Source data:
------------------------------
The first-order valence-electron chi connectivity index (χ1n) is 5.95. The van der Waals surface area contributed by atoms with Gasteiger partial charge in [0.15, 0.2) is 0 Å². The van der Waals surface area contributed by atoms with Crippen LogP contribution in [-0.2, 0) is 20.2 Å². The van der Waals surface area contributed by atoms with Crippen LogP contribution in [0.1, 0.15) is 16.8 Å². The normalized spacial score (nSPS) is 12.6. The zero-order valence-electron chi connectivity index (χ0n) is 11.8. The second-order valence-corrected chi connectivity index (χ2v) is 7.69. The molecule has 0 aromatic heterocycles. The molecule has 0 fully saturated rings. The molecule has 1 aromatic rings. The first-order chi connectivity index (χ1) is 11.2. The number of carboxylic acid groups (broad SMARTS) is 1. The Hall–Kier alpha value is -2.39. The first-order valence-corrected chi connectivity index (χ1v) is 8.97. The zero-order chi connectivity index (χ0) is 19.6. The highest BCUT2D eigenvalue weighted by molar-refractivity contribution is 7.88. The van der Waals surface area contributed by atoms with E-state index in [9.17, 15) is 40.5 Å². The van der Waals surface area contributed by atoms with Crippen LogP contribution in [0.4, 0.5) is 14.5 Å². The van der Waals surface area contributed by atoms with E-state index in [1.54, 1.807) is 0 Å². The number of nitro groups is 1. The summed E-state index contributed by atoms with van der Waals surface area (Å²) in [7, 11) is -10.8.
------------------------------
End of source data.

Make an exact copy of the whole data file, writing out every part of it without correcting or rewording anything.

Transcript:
The first-order valence-electron chi connectivity index (χ1n) is 5.95. The van der Waals surface area contributed by atoms with Gasteiger partial charge in [0.15, 0.2) is 0 Å². The van der Waals surface area contributed by atoms with Crippen LogP contribution in [-0.2, 0) is 20.2 Å². The van der Waals surface area contributed by atoms with Crippen LogP contribution in [0.1, 0.15) is 16.8 Å². The normalized spacial score (nSPS) is 12.6. The zero-order valence-electron chi connectivity index (χ0n) is 11.8. The second-order valence-corrected chi connectivity index (χ2v) is 7.69. The molecule has 0 aromatic heterocycles. The molecule has 0 fully saturated rings. The molecule has 1 aromatic rings. The first-order chi connectivity index (χ1) is 11.2. The number of carboxylic acid groups (broad SMARTS) is 1. The Hall–Kier alpha value is -2.39. The first-order valence-corrected chi connectivity index (χ1v) is 8.97. The zero-order chi connectivity index (χ0) is 19.6. The highest BCUT2D eigenvalue weighted by molar-refractivity contribution is 7.88. The van der Waals surface area contributed by atoms with E-state index in [9.17, 15) is 40.5 Å². The van der Waals surface area contributed by atoms with Crippen LogP contribution in [0.4, 0.5) is 14.5 Å². The van der Waals surface area contributed by atoms with E-state index in [1.54, 1.807) is 0 Å². The number of nitro groups is 1. The summed E-state index contributed by atoms with van der Waals surface area (Å²) in [7, 11) is -10.8.